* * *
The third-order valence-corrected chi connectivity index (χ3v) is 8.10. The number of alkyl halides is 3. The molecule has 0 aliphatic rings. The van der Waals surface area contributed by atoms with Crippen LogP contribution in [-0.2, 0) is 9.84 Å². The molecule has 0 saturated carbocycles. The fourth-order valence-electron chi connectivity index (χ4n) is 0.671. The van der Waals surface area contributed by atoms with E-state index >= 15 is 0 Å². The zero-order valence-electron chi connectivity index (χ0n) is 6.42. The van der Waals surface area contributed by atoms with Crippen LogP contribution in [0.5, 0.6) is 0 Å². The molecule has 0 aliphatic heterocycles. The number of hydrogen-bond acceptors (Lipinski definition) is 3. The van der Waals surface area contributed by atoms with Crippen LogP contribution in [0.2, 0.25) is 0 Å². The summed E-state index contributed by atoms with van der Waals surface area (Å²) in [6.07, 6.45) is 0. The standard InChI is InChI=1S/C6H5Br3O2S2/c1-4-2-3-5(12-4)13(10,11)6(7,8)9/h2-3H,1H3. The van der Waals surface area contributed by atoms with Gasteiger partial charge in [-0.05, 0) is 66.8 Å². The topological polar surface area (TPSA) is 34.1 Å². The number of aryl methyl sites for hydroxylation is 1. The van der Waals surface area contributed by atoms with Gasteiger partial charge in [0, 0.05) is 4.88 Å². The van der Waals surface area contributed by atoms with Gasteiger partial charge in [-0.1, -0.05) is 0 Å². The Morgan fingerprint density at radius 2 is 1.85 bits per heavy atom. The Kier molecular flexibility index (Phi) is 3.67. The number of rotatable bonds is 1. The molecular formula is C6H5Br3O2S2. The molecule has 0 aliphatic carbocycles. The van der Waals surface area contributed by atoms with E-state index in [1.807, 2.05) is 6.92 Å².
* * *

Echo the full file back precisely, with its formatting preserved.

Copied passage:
The third-order valence-corrected chi connectivity index (χ3v) is 8.10. The number of alkyl halides is 3. The molecule has 0 aliphatic rings. The van der Waals surface area contributed by atoms with Crippen LogP contribution in [-0.2, 0) is 9.84 Å². The molecule has 0 saturated carbocycles. The fourth-order valence-electron chi connectivity index (χ4n) is 0.671. The van der Waals surface area contributed by atoms with E-state index >= 15 is 0 Å². The zero-order valence-electron chi connectivity index (χ0n) is 6.42. The van der Waals surface area contributed by atoms with Crippen LogP contribution in [0.5, 0.6) is 0 Å². The molecule has 0 aliphatic heterocycles. The number of hydrogen-bond acceptors (Lipinski definition) is 3. The van der Waals surface area contributed by atoms with Crippen LogP contribution in [0.2, 0.25) is 0 Å². The summed E-state index contributed by atoms with van der Waals surface area (Å²) in [6.07, 6.45) is 0. The standard InChI is InChI=1S/C6H5Br3O2S2/c1-4-2-3-5(12-4)13(10,11)6(7,8)9/h2-3H,1H3. The van der Waals surface area contributed by atoms with Gasteiger partial charge in [-0.05, 0) is 66.8 Å². The topological polar surface area (TPSA) is 34.1 Å². The number of aryl methyl sites for hydroxylation is 1. The van der Waals surface area contributed by atoms with Gasteiger partial charge in [0, 0.05) is 4.88 Å². The van der Waals surface area contributed by atoms with Gasteiger partial charge in [-0.1, -0.05) is 0 Å². The Morgan fingerprint density at radius 2 is 1.85 bits per heavy atom. The Kier molecular flexibility index (Phi) is 3.67. The number of rotatable bonds is 1. The molecular formula is C6H5Br3O2S2. The molecule has 0 aliphatic carbocycles. The van der Waals surface area contributed by atoms with E-state index in [1.807, 2.05) is 6.92 Å².